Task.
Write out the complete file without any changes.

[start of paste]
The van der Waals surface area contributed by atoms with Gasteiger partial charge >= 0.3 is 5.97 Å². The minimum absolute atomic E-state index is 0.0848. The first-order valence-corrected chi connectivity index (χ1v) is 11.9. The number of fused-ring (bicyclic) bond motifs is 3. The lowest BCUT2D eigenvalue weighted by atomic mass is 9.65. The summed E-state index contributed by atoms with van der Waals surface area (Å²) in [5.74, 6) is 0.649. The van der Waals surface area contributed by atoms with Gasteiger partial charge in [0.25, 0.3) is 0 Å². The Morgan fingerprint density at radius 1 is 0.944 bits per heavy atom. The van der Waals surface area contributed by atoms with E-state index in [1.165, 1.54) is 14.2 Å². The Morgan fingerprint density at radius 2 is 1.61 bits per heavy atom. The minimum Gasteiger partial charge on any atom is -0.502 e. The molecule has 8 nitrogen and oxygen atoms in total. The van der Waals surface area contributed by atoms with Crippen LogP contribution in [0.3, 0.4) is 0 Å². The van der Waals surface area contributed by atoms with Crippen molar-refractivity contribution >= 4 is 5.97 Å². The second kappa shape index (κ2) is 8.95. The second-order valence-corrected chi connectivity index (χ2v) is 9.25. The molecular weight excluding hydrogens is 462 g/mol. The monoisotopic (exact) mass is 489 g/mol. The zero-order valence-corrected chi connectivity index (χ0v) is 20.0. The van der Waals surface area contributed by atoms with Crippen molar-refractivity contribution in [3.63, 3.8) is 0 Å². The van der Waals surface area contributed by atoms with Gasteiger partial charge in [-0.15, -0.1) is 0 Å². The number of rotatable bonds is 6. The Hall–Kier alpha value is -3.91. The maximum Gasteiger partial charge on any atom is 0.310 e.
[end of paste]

The van der Waals surface area contributed by atoms with Gasteiger partial charge >= 0.3 is 5.97 Å². The minimum absolute atomic E-state index is 0.0848. The first-order valence-corrected chi connectivity index (χ1v) is 11.9. The number of fused-ring (bicyclic) bond motifs is 3. The lowest BCUT2D eigenvalue weighted by atomic mass is 9.65. The summed E-state index contributed by atoms with van der Waals surface area (Å²) in [5.74, 6) is 0.649. The van der Waals surface area contributed by atoms with Gasteiger partial charge in [0.25, 0.3) is 0 Å². The Morgan fingerprint density at radius 1 is 0.944 bits per heavy atom. The van der Waals surface area contributed by atoms with E-state index in [1.165, 1.54) is 14.2 Å². The Morgan fingerprint density at radius 2 is 1.61 bits per heavy atom. The minimum Gasteiger partial charge on any atom is -0.502 e. The molecule has 8 nitrogen and oxygen atoms in total. The van der Waals surface area contributed by atoms with Crippen LogP contribution in [0.3, 0.4) is 0 Å². The van der Waals surface area contributed by atoms with Crippen molar-refractivity contribution >= 4 is 5.97 Å². The second kappa shape index (κ2) is 8.95. The second-order valence-corrected chi connectivity index (χ2v) is 9.25. The molecular weight excluding hydrogens is 462 g/mol. The monoisotopic (exact) mass is 489 g/mol. The zero-order valence-corrected chi connectivity index (χ0v) is 20.0. The van der Waals surface area contributed by atoms with Crippen molar-refractivity contribution in [3.63, 3.8) is 0 Å². The van der Waals surface area contributed by atoms with Gasteiger partial charge in [-0.15, -0.1) is 0 Å². The number of rotatable bonds is 6. The Hall–Kier alpha value is -3.91. The maximum Gasteiger partial charge on any atom is 0.310 e.